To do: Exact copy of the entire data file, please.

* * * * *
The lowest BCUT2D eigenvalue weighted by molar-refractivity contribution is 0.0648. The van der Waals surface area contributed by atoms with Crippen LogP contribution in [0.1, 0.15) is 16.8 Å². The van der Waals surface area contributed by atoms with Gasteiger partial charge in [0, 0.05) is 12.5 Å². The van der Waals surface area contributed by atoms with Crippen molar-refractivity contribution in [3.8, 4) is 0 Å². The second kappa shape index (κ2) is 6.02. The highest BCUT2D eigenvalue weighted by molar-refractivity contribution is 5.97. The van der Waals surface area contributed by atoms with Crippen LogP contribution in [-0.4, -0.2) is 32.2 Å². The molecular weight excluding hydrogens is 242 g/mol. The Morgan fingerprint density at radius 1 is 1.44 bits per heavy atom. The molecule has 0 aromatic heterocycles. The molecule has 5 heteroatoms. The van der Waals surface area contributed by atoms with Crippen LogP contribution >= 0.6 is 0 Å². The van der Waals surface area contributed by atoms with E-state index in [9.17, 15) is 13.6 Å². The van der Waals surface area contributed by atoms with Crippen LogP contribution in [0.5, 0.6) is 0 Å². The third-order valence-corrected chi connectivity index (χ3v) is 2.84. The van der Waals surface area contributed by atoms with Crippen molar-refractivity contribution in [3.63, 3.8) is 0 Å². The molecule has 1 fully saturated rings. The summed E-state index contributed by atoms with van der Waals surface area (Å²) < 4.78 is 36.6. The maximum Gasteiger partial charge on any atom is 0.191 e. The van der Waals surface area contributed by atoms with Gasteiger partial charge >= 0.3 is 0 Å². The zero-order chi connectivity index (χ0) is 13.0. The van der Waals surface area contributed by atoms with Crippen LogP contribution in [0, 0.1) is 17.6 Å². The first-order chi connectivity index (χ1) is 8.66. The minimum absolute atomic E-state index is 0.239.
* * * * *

The lowest BCUT2D eigenvalue weighted by molar-refractivity contribution is 0.0648. The van der Waals surface area contributed by atoms with Crippen LogP contribution in [0.1, 0.15) is 16.8 Å². The van der Waals surface area contributed by atoms with Gasteiger partial charge in [0, 0.05) is 12.5 Å². The van der Waals surface area contributed by atoms with Crippen molar-refractivity contribution in [3.8, 4) is 0 Å². The second kappa shape index (κ2) is 6.02. The highest BCUT2D eigenvalue weighted by molar-refractivity contribution is 5.97. The van der Waals surface area contributed by atoms with Crippen LogP contribution in [-0.4, -0.2) is 32.2 Å². The molecular weight excluding hydrogens is 242 g/mol. The Morgan fingerprint density at radius 1 is 1.44 bits per heavy atom. The molecule has 0 aromatic heterocycles. The molecule has 5 heteroatoms. The van der Waals surface area contributed by atoms with Crippen LogP contribution >= 0.6 is 0 Å². The van der Waals surface area contributed by atoms with E-state index in [9.17, 15) is 13.6 Å². The van der Waals surface area contributed by atoms with Crippen LogP contribution in [0.5, 0.6) is 0 Å². The third-order valence-corrected chi connectivity index (χ3v) is 2.84. The van der Waals surface area contributed by atoms with Crippen molar-refractivity contribution in [3.63, 3.8) is 0 Å². The molecule has 1 fully saturated rings. The summed E-state index contributed by atoms with van der Waals surface area (Å²) < 4.78 is 36.6. The maximum Gasteiger partial charge on any atom is 0.191 e. The van der Waals surface area contributed by atoms with Gasteiger partial charge >= 0.3 is 0 Å². The zero-order chi connectivity index (χ0) is 13.0. The van der Waals surface area contributed by atoms with Crippen LogP contribution in [0, 0.1) is 17.6 Å². The first-order chi connectivity index (χ1) is 8.66. The minimum absolute atomic E-state index is 0.239.